How Do You Prepare Duck Eggs For Incubation?

Discussion in 'Ducks' started by stano40, May 14, 2010.

  1. stano40

    stano40 Chillin' With My Peeps

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    Apr 16, 2009
    Southern Maine
    So how do you prepare eggs for incubation. Can they be washed prior to incubation or just sanded to get the dirt or poop of of them?

    I bought a genesis incubator (GQF) for the incubation and was insured that this machine will do the job.

    This is my first time incubating eggs and I'm looking for hints and/or advise on how others incubated duck eggs. My ducks are Ancona ducks which I have grown quite fond of.

    bob/Maine
     
  2. katharinad

    katharinad Overrun with chickens

    Eggs can be washed, but it is better not to. I'm not sure about the sanding. They say it may be better, but quite honest you also removed part of the shell. So in that regard it is the same as washing to me. You can dry rub with a sponge instead. Remember you are moving the duck egg with either method, which can be bad for them. If you don't clean them they may have an oder when they get close to hatching. I recently received some eggs that were not washed. Some had more dirt and others were almost clean. I took a paper towel and wet it with warm water (no soap), wrapped the egg in it to soak a minute, and gently wiped the dirt off. I feel this is the most gentle way, and I do not worry about getting them clean 100%. Just the stuck on grime.

    I'm using a Genesis 1588 incubator and love it. The temp and humidity is very steady. I fill the center impression with warm water, and refill with warm water as needed. You will need to rotate the eggs at least 3 times per day or use an auto turner. I also mist the eggs once per day, and later fill all cavities with water for lock down. I also leave the duck in the incubator for about 12 hours after hatching to dry off. From there they go into a home build brooder with a 100 watt light bulb hinging about 2 feet of the floor. No need to red heat lamps with ducks.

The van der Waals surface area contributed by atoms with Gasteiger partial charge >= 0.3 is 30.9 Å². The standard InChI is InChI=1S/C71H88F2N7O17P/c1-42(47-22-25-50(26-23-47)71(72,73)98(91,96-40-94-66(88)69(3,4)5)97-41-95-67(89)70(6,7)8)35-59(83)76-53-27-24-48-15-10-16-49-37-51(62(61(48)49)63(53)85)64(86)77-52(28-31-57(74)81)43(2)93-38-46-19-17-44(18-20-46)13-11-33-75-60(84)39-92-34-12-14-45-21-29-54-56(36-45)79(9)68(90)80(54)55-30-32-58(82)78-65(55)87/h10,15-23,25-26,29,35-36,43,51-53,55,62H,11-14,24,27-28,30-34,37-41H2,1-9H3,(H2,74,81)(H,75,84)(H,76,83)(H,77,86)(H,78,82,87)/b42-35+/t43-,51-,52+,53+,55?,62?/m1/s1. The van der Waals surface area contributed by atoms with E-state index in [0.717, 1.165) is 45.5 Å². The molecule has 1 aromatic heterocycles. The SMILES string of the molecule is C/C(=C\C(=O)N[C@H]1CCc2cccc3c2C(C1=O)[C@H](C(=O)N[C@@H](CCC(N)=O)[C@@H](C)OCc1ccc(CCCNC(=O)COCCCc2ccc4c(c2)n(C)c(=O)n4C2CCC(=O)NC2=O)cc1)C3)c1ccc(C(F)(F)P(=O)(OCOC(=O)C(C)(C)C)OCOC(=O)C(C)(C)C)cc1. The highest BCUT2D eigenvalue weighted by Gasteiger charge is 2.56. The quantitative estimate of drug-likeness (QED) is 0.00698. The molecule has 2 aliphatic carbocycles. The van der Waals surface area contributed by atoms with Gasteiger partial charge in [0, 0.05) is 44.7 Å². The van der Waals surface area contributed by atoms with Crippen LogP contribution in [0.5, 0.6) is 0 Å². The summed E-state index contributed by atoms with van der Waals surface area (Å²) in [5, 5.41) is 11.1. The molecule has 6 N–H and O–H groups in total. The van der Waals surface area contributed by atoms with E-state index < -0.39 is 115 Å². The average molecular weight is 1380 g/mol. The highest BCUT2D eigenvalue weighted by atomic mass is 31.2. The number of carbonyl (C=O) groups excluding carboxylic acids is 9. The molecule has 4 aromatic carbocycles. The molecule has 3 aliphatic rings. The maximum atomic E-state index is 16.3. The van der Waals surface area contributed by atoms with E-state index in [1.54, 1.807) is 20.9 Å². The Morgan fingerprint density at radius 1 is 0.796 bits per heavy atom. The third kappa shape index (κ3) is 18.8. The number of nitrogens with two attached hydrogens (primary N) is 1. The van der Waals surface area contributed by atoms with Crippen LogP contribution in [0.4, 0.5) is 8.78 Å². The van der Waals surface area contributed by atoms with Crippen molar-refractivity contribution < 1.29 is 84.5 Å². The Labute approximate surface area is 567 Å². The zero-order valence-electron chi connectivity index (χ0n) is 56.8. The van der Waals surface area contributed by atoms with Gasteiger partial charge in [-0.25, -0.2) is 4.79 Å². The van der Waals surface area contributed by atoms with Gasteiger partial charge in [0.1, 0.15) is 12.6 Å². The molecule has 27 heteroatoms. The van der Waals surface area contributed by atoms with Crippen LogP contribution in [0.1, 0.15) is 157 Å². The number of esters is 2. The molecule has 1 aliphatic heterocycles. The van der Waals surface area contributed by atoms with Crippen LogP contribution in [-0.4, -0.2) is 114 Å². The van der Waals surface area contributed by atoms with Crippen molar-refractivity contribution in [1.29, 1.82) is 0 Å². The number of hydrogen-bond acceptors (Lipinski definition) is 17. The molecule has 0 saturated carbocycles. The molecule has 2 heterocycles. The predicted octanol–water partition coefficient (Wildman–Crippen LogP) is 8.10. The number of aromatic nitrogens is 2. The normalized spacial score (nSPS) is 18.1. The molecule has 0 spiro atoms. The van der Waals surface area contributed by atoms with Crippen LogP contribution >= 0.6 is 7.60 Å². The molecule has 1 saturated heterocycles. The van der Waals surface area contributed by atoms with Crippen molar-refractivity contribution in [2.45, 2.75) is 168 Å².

Katharina
     
  3. stano40

    stano40 Chillin' With My Peeps

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    Apr 16, 2009
    Southern Maine
    Thanks Katharinad for the reply. I am a little concerned if the incubator will work incubating the duck eggs with the turner. I bought the one with the chicken egg turner which they say can be used for duck eggs as well.

    I had thought duck eggs should be incubated on their sides instead of on their ends like chicken eggs.

    bob
     
  4. katharinad

    katharinad Overrun with chickens

    The chicken cup turner may be to small. Plus it is better to have duck eggs lay on their sides. You can use the chicken cups and add some hardware cloth and mount it with screws and nuts to it. It has the holes. After that you can use 4 rails in the turner for your eggs. More rails will interfere with each other. Take a look at the GQF websites pictures. It's really easy and you don't have to buy extra rails.
    Katharina
     
  5. classroomducks

    classroomducks Chillin' With My Peeps

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    Sep 19, 2009
    Fort Worth, Tx
    as far as i know duck eggs do do better on their sides. I do know that there are still some people who use the regular chicken turners and do just fine.
     
  6. stano40

    stano40 Chillin' With My Peeps

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    Apr 16, 2009
    Southern Maine
    I've read somewhere about that for geese eggs. It didn't have any photo's or instructions on how to do it properly though.

    Would like to see how its done.

    bob
     
  7. SundownWaterfowl

    SundownWaterfowl Overrun With Chickens

    With my call duck eggs they are normally all clean. But the pekin and mandarin eggs are a different story. They get full of mud. I have been washing them in hot water with a sponge and dawn dish soap, no problems so far.
     

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